Consult Your Doctor 6-8 Weeks Before Departure
He will advise you and arrange vaccinations (some of these can
take time to become effective). He can also issue the
certificate you need.
Tell your doctor if you are taking your children with you.
This is particularly important if they have not had their full
course of childhood immunization. Special consideration may
have to be given to children who have not been vaccinated
Get your doctors advice if you have any illness. Take
enough supply of your medicine with you.
Four Weeks Before Departure:
Typhoid Injection - if you have not had it in the last
three years. (You can have capsules if you prefer).
Tetanus Injection - if you have not had it in the last 10
years. If your have never had them, you will need a full
course of three.
Polio Drops- if you have not had them in the last 10
years. If you have never had them, you will need a full course
Hepatitis A Injection - first dose will give immunity for
1 year. Second dose 6-12 months after the first dose will give
immunity for 10 years. In children under 16 years, a junior
Injection is available. Dosage same as adults.
Meningitis quadrivalent ACWY Vax - if you have not had it
in the last 3 years 5 years.
Hepatitis B - if your work involves health care.
One Week Before Departure:
Start taking Malaria tablets if necessary, while abroad
and for four weeks after travel.
In past years, there were outbreaks of Meningococcal
Meningitis W135 infection among the hujjaj. Numerous people
had infection and many died. It is now a requirement that the
Quadrivalent Meningococcal Polysaccharide Vaccine, which
provides protection against A, C, W135, and Y strains, is
administered. Saudi authorities have made this a compulsory
requirement for HAJJ and UMRAH and you will need a
can get malaria, if bitten by an infected mosquito during Hajj
Even if you lived in Africa or Asia you can lose any immunity
after a few years. And if your children were born in
non-Malarial countries, they have no immunity at all. So
heres what to do if you visit a malarial country or even
Ask your doctor about anti-malarial tablets. The dosage
and drugs change from time to time according to the strains of
mosquitoes present in the country you are visiting.
Be aware of risks.
Avoid mosquito bites and carry standby treatment if going
to be far from medical facilities.
Keep arms and legs covered when outdoors after sunset.
Sleep in screened accommodation or use mosquito nets.
Following this advice could prevent serious illness
particularly in children.
your dentist if you will be away for more than a short time
and you have any doubts about your teeth. It may be difficult
and expensive to get treatment where you are going.
should bear in mind that although Saudi authorities have done
and are still doing as much as possible to prevent illness
during Haj, it is simply impossible to do it adequately
because of the sheer number of people. Mecca is a city of
200,000 people and during Hajj, it swells to over a million.
Sanitation, water supply and food supply is stretched over the
limit. The city appears to be bursting at the seams. The heat
is extreme. There is intense overcrowding and a lot of dust.
People come from all walks and cultures. Not all of them can
or do get appropriate accommodation. In Arafat and Mina,
people have to spend time in tents in the deserts.
Consequently, hygiene and sanitation becomes non-existent. It
is therefore very important that people try to maintain the
highest possible standard of hygiene. It can NOT be
substituted for any amount of injections, immunisations,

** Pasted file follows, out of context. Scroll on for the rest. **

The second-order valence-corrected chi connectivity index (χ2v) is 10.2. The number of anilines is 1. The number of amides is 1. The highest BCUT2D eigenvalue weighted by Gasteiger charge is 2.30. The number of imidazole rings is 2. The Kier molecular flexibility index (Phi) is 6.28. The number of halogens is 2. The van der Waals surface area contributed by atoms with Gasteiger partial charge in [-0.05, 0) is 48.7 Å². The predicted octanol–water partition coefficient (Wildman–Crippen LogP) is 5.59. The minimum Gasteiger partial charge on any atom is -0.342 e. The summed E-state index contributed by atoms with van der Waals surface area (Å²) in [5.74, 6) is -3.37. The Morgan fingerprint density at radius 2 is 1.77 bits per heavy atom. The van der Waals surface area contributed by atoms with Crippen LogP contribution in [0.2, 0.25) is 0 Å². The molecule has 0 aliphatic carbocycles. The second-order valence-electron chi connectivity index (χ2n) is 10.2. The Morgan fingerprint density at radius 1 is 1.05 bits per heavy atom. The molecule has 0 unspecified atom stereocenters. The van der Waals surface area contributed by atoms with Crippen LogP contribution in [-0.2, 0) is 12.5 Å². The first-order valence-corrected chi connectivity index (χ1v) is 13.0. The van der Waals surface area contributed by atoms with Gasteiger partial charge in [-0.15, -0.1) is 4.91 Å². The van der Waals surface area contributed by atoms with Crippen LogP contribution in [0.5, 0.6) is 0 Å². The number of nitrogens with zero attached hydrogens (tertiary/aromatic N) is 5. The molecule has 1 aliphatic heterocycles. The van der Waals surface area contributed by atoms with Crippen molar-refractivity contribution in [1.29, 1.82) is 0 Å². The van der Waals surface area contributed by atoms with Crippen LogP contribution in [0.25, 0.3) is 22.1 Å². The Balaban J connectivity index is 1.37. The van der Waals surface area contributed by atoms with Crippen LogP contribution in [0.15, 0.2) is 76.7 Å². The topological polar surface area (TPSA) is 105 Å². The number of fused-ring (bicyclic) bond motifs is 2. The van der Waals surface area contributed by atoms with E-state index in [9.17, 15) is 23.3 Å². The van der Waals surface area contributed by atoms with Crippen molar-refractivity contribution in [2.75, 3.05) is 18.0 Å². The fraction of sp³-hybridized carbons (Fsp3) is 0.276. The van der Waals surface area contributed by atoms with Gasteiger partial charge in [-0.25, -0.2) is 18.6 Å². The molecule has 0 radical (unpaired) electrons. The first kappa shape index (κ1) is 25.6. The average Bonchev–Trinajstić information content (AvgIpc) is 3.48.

medicines, vitamins or hospitalisations. It is also very
important to take the following precautions and not lax on it
even if you have taken immunisation injections or medicines.
For next few years Haj will be during winter months. It
can be very cold especially at night. Remember to keep warm.
There is a risk of Pneumonia.
Try and avoid direct heat of the sun by covering yourself
adequately, walking in the shade, doing Ahkaams during the
evening or night, etc. This way you will prevent heat
exhaustion, heat stroke or sunburn.
Drink plenty of clear water. This will prevent you
from getting dehydrated (dry), heat stroke or kidney stones.
Try and avoid sweet drinks (canned or bottled drinks, and
locally brewed fruit juices). Try to drink clean water only,
preferably bottled mineral water.
Do not eat exposed foods. This includes foodstuff
left exposed, fruits which cannot be peeled and meat on the
counter. Try and eat simple food which is self cooked. If food
has to be eaten from shops, restrict yourself to food which
has been prepared (preferably roasted or fried) in front of
you and fruits which look fresh and which can be peeled
(bananas, oranges, etc.). Avoid grapes, peaches, plums,
exposed dates, fresh dates, etc
Vaccinations Are Not Enough To
Take plenty of salt tablets and start taking them as soon
as you arrive in Jeddah. If you cannot get these tablets,
common salt (two tea spoonfuls) is adequate per day. This will
prevent you from losing too much salt through your sweat and
making you feel very weak.
Take something to soothe your throat since sore throats
are very common.
Take something to help your cough, constipation or
Get small supplies of medicines from your doctor for your
own use while you are away. Ask your doctor for details.
Guidance For Women
you feel that you are going to menstruate during Haj, then is
it better to postpone your menstrual period. To achieve this
you must plan to control your menstrual cycle one month in
advance. Please follow these instructions carefully:
On the first day of your last menstrual period commence a
contraceptive pill. You may choose from the following
Microgynon 30, Brevinor, Ovysmen, Marvelon and Ovranette. If
for medical reasons you can not take the contraceptive pill,
then start taking Norethesteron 5mg tablets three times a days
2 days before expected period, continue taking them for as
long as you want to postpone your period. Menstruation will
resume 2 days after stopping.
You must consult your doctor (General Practitioner) before
commencing the pill.
Continue with the pill throughout the duration of the
Consult your doctor (GP) and ask for a supply of
Norethesteron (Primolet N) 5 mg tablets. Take one tablet three
times a day if bleeding commences.
Other drugs such as Provera, Danazol (Danol), etc. may be
prescribed by your doctor and may be effective in stopping
IMPORTANT: On completion of the pilgrimage, stop your
contraceptive pill and you will experience a normal period.
Your normal cycle will resume.
Disease And Precautions
Sore Throat: Avoid cold drinks, over-crowding, dust, contact
with other people with sore throats or cough.